Post last updated: June 2015 – I’ll update this post periodically as needed.
While there are various plugins available for backing up your site & automating the process, there may come a time when you want to do a quick, manual backup. For example, maybe there’s a new, major WordPress update that is available & you’d like to have your database backed up before installing it. Or maybe you’ve never backed up your site before, know you should, but haven’t found a full backup solution that you want to use yet.
Happily, doing a manual backup is really easy.
Back up your Posts, Comments, Pages, Menus, Settings: aka your Database
- In your admin area, go to Tools –> Export.
- Check “All content” and then “Download export file.”
- Save that file in a safe place! That is an export of your WordPress database that contains the content of all of your posts, pages, comments, and menus. NOTE: The export function DOES NOT export your media files, your theme, or your widgets! It exports your posts, comments, categories/tags, various settings, and pages only.
Back up your Widgets
To back up your widgets, go to Plugins –> Add new and search for a plugin called “Widget Importer & Exporter.” Install it and activate it. (Or you can download it here and upload it into your Plugins)
- Go to Tools –> Widget Importer & Exporter.
- Click “Export widgets.” Notice that the file that downloads has a “.wie” extension. This makes the file usable only by this plugin, and it will help you remember what this file is for. Save that .wie file in a safe place along with the rest of your backup.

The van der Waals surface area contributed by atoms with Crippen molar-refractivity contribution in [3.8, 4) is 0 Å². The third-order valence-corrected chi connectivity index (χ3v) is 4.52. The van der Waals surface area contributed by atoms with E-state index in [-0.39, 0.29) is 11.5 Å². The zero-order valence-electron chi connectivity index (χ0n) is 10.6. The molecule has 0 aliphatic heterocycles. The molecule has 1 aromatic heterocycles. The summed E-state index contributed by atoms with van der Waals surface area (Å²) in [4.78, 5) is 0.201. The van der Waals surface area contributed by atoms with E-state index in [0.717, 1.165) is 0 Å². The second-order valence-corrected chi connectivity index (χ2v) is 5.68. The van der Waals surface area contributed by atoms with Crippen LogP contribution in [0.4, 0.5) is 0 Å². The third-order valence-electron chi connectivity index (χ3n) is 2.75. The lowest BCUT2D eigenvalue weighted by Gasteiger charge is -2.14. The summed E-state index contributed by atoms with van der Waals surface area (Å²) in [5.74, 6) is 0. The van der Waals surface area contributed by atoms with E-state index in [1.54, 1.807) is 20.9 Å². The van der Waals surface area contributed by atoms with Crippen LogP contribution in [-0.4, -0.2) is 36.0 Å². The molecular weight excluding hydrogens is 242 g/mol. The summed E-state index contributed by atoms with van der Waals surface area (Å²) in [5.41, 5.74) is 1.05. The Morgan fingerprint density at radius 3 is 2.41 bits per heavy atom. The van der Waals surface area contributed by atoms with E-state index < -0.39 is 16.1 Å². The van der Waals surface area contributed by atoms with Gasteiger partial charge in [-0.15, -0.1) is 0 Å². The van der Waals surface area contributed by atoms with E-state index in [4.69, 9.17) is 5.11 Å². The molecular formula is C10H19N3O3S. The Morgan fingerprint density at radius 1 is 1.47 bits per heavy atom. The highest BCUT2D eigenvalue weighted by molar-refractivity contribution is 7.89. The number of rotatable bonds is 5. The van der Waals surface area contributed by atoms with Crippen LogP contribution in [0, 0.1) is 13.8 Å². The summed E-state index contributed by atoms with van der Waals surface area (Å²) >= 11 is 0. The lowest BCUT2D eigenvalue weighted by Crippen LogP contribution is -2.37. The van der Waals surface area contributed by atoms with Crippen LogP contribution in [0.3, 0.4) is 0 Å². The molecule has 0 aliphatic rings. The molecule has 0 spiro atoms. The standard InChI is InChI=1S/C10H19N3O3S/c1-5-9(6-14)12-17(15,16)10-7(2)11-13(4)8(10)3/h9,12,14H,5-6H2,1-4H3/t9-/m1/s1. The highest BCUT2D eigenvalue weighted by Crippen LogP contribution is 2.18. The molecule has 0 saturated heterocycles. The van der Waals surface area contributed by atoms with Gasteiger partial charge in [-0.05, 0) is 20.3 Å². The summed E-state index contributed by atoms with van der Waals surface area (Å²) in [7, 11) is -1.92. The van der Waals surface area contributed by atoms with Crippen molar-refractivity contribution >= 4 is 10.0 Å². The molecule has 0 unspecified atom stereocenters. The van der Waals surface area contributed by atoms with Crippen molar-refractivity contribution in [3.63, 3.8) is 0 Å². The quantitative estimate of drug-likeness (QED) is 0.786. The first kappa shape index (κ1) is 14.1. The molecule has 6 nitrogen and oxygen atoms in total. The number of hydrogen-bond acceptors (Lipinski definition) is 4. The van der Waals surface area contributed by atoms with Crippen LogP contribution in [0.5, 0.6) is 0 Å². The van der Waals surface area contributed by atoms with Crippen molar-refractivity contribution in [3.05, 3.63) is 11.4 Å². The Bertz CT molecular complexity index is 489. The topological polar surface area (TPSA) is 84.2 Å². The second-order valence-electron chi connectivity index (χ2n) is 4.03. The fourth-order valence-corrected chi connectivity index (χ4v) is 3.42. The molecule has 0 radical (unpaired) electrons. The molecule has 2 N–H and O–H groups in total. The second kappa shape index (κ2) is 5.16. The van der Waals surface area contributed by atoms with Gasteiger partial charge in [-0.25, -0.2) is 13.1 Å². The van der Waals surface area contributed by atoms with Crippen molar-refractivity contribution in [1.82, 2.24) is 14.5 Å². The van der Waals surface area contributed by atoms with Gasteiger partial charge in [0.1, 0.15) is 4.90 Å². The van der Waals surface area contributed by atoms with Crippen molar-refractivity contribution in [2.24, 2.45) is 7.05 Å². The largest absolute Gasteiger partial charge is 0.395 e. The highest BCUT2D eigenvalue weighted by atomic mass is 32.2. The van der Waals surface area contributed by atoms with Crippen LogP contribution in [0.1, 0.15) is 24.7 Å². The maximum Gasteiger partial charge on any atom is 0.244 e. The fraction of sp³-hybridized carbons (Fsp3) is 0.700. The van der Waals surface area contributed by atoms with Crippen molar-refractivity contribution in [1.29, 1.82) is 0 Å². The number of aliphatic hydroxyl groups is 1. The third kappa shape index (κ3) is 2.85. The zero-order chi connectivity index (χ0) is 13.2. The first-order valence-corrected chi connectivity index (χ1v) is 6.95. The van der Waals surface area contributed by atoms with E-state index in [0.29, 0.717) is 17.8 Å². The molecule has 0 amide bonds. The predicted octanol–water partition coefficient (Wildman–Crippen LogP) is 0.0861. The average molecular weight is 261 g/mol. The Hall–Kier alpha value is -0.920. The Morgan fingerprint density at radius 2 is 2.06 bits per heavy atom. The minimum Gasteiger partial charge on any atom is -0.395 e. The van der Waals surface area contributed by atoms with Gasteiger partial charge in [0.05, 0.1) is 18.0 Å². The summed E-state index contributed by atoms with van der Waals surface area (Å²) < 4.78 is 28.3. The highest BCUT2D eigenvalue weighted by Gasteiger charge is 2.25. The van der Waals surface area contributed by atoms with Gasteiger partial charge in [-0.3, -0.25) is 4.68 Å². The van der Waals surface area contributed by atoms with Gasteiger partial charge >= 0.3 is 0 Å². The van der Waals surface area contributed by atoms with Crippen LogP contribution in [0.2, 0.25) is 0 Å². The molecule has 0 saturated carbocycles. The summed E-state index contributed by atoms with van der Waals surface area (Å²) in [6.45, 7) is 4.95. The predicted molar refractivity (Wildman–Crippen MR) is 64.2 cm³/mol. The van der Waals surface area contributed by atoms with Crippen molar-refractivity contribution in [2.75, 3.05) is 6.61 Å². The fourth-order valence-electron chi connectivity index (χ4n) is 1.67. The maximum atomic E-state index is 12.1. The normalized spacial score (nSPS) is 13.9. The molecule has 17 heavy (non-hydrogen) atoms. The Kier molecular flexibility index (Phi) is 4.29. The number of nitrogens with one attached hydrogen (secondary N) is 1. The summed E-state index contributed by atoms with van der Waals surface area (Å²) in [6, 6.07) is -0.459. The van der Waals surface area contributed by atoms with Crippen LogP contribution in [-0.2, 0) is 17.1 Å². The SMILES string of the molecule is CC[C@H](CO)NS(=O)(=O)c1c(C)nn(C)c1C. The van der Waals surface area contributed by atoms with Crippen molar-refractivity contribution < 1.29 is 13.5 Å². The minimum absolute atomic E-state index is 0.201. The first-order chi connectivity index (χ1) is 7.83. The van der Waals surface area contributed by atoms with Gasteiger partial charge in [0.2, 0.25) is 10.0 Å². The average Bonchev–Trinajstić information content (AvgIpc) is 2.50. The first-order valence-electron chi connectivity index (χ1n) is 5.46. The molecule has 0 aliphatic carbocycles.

Back up your theme
Go to Plugins–>Add new and search for a plugin called “WP Clone Template.” Install & activate it
- Go to Appearance–>Export and download a copy of your theme. Save the .zip file with your other backup files.
Back up any theme CSS changes
If you (or me, or another designer) has used a custom CSS plugin along with your theme – look under the Appearance menu for “Custom CSS” and if you see it, then click it – you want do “select all” and “copy” and “paste” everything in that file into a blank text file on your computer, save it as “css_changes.txt,” and keep that with the rest of your backup.
But what about the images?
Coming soon – a post on how to back up your images via FTP. That’s a longer explanation, so it needs its own post series.
How often should you back up?
- Your database: Every day that you’ve posted or changed pages, etc. Search through plugins for one that will do this for you.
- Your widgets: Only after major changes (and if you don’t use many widgets, you may not need to back them up at all; if you have a lot of ad widgets, for example, then backing them up can save you time later if you need to restore them all).
- Your theme: Only after changes are made; once you have a copy of it, you shouldn’t need to back it up again until it changes.
Automating a complete backup that includes images
I recommend Vaultpress. It’s the best solution that will back up every-dang-bit of your WordPress, including images. Their basic plan is $5/month, which is absolutely worth it.
Storing backups & keeping more than one copy
Doing redundant backups is the safest way to go. When you do a backup, keep copies in 2-3 different places: For example, on a flash drive, in a Dropbox account, on another computer, on an external hard drive.
While automated backup services such as Vaultpress are awesome & highly recommended, nothing beats knowing how to do a manual backup yourself. It might take a few extra minutes to get all the pieces downloaded, but it’s worth the piece of mind to know that you’ve got all your hard work duplicated, just in case.
Keep a log of your backups – FREE DOWNLOAD
I’ve started doing this so I have a visual reminder of when I’ve backed up & when I need to (and it lets me see just how long I go between backups, ha!). Click the image below to download a Blog Backup Log PDF that you can save & print as many times as you need to keep track. :)